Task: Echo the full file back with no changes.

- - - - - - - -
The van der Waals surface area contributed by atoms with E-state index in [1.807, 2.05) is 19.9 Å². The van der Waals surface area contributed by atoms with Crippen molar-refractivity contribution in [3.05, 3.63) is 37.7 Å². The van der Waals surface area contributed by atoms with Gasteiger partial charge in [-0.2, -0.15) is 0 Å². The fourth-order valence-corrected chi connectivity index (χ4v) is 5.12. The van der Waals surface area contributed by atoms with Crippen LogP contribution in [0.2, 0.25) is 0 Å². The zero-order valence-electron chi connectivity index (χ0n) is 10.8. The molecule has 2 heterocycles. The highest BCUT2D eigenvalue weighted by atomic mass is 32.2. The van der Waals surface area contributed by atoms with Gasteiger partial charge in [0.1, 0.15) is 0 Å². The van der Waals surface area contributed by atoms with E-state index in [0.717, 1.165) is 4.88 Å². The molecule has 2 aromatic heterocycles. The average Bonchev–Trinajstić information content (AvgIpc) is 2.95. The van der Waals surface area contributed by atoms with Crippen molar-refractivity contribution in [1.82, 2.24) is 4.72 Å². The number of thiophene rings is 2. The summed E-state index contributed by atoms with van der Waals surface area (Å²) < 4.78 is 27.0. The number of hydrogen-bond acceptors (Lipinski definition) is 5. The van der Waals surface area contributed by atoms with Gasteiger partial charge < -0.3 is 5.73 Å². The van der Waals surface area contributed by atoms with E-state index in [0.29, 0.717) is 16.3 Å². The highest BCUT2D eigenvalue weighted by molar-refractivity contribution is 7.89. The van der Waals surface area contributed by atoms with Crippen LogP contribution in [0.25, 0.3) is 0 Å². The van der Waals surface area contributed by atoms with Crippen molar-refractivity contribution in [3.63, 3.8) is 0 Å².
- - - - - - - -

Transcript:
The van der Waals surface area contributed by atoms with E-state index in [1.807, 2.05) is 19.9 Å². The van der Waals surface area contributed by atoms with Crippen molar-refractivity contribution in [3.05, 3.63) is 37.7 Å². The van der Waals surface area contributed by atoms with Gasteiger partial charge in [-0.2, -0.15) is 0 Å². The fourth-order valence-corrected chi connectivity index (χ4v) is 5.12. The van der Waals surface area contributed by atoms with Crippen LogP contribution in [0.2, 0.25) is 0 Å². The zero-order valence-electron chi connectivity index (χ0n) is 10.8. The molecule has 2 heterocycles. The highest BCUT2D eigenvalue weighted by atomic mass is 32.2. The van der Waals surface area contributed by atoms with Gasteiger partial charge in [0.1, 0.15) is 0 Å². The van der Waals surface area contributed by atoms with E-state index in [0.717, 1.165) is 4.88 Å². The molecule has 2 aromatic heterocycles. The average Bonchev–Trinajstić information content (AvgIpc) is 2.95. The van der Waals surface area contributed by atoms with Crippen molar-refractivity contribution in [1.82, 2.24) is 4.72 Å². The number of thiophene rings is 2. The summed E-state index contributed by atoms with van der Waals surface area (Å²) < 4.78 is 27.0. The number of hydrogen-bond acceptors (Lipinski definition) is 5. The van der Waals surface area contributed by atoms with Gasteiger partial charge < -0.3 is 5.73 Å². The van der Waals surface area contributed by atoms with E-state index in [0.29, 0.717) is 16.3 Å². The highest BCUT2D eigenvalue weighted by molar-refractivity contribution is 7.89. The van der Waals surface area contributed by atoms with Crippen LogP contribution in [0.25, 0.3) is 0 Å². The van der Waals surface area contributed by atoms with Crippen molar-refractivity contribution in [3.63, 3.8) is 0 Å².